The Department for Industrial Furnaces and Heat Engineering (IOB) has taken the lead in launching a groundbreaking initiative, known as HyInHeat, which showcases the potential of hydrogen as a clean energy source for industrial heating processes. With participation from 28 partners spanning 12 European countries, this EU-funded project seeks to revolutionize high-temperature procedures in the steel and aluminium sectors, ultimately reducing CO2 emissions on a substantial scale.
HyInHeat, a collaborative effort under the Horizon Europe funding program and part of the Processes4Planet Partnership, has secured an impressive 17.7 million euros in EU funding. The overall project, estimated at nearly 24 million euros, operates within Technology Readiness Levels (TRL) 3 to 7. This range encompasses the development stages from experimental technology creation to the crafting of prototypes within an industrial setting.
The initiative tackles the challenges of incorporating green hydrogen into energy-intensive processes, like melting and heat treatment, traditionally reliant on fossil fuels. By demonstrating the feasibility of hydrogen as a fuel alternative, the consortium anticipates a significant reduction in CO2 emissions while fostering the decarbonization of the steel and aluminium industries. One noteworthy aspect of the project is its exploration of various hydrogen fuel mixtures, including combinations with natural gas, up to the use of pure hydrogen. Additionally, the project highlights the utilization of pure oxygen, a byproduct of green hydrogen production through electrolysis, which enhances combustion efficiency.
The participating partners represent a diverse array of industries, including steel producers like ArcelorMittal, Celsa Group, and SSAB, and aluminium sector players such as Befesa, Constellium, Mytilineos, and Speira. Notably, the automotive sector is also represented through Toyota. Linde and Nippon Gases bring their expertise as gas suppliers and technology providers, while furnace manufacturers Danieli, GHI Hornos, and Sarralle contribute technical insights.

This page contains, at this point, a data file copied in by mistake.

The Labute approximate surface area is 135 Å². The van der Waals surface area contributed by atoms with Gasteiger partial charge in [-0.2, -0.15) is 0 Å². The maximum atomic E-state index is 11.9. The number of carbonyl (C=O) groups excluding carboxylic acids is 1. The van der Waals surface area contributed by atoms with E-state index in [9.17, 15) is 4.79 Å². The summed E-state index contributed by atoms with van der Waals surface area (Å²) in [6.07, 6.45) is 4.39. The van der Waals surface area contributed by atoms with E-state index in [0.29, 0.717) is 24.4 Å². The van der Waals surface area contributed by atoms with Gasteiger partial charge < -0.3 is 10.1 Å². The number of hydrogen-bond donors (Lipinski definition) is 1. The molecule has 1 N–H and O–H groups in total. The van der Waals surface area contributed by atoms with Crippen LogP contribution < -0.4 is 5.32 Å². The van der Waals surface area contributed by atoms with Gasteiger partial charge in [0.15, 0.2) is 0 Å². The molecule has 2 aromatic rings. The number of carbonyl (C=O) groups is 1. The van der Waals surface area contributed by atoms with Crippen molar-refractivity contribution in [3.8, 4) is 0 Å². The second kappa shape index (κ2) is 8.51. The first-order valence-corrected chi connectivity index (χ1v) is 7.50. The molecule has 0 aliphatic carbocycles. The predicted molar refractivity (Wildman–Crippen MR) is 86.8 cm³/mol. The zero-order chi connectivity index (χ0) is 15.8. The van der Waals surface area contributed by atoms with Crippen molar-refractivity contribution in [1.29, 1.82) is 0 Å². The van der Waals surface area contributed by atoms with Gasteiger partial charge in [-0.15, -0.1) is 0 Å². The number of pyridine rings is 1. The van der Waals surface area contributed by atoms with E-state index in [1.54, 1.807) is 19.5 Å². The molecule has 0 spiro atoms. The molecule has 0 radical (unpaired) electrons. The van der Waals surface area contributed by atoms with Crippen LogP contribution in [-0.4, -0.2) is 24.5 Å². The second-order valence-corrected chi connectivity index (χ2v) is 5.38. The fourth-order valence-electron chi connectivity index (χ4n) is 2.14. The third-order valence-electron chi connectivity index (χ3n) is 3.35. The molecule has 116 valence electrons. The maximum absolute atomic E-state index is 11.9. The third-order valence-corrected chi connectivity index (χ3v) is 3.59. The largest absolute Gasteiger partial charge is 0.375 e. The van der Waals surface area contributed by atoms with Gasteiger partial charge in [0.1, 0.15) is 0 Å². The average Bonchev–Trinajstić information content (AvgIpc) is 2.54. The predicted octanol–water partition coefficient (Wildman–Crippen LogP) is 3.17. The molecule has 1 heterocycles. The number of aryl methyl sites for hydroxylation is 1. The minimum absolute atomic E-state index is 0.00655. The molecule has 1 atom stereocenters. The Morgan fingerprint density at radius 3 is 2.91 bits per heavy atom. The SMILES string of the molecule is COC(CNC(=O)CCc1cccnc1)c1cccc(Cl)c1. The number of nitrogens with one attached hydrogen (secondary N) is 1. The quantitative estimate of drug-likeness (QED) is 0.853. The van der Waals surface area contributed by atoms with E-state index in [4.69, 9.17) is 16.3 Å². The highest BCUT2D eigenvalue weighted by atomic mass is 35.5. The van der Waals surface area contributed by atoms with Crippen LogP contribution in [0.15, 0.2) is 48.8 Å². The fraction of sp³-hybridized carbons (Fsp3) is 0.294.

Moreover, the initiative involves research institutions such as Tecnalia, Ceit, SWERIM, and the Barcelona Supercomputing Center. Academic institutions, including the University of Oulu, NTNU, Politecnico de Milano, and RWTH Aachen University, contribute invaluable knowledge. The project’s scope covers various aspects, ranging from materials testing and combustion kinetics to simulation of hydrogen combustion dynamics.
The IOB, in addition to leading the consortium, plays an active role in the project’s practical aspects. The institute delves into the influence of fuel impurities on gas supply instrumentation and burner operations. Furthermore, the IOB evaluates altered flue gas conditions due to increased water content, necessitating adjustments in emission measurement technology. Modeling and simulation efforts encompass the design of burners, furnace processes, and even plant conversion to hydrogen-based operation.
The initiative maintains a strong focus on sustainability by continuously assessing life cycle impacts and striving to align with the broader goal of decarbonizing the steel and aluminium industry. While funded by the European Union, the project’s viewpoints expressed in this initiative solely represent the authors’ perspectives, dissociated from official EU stances.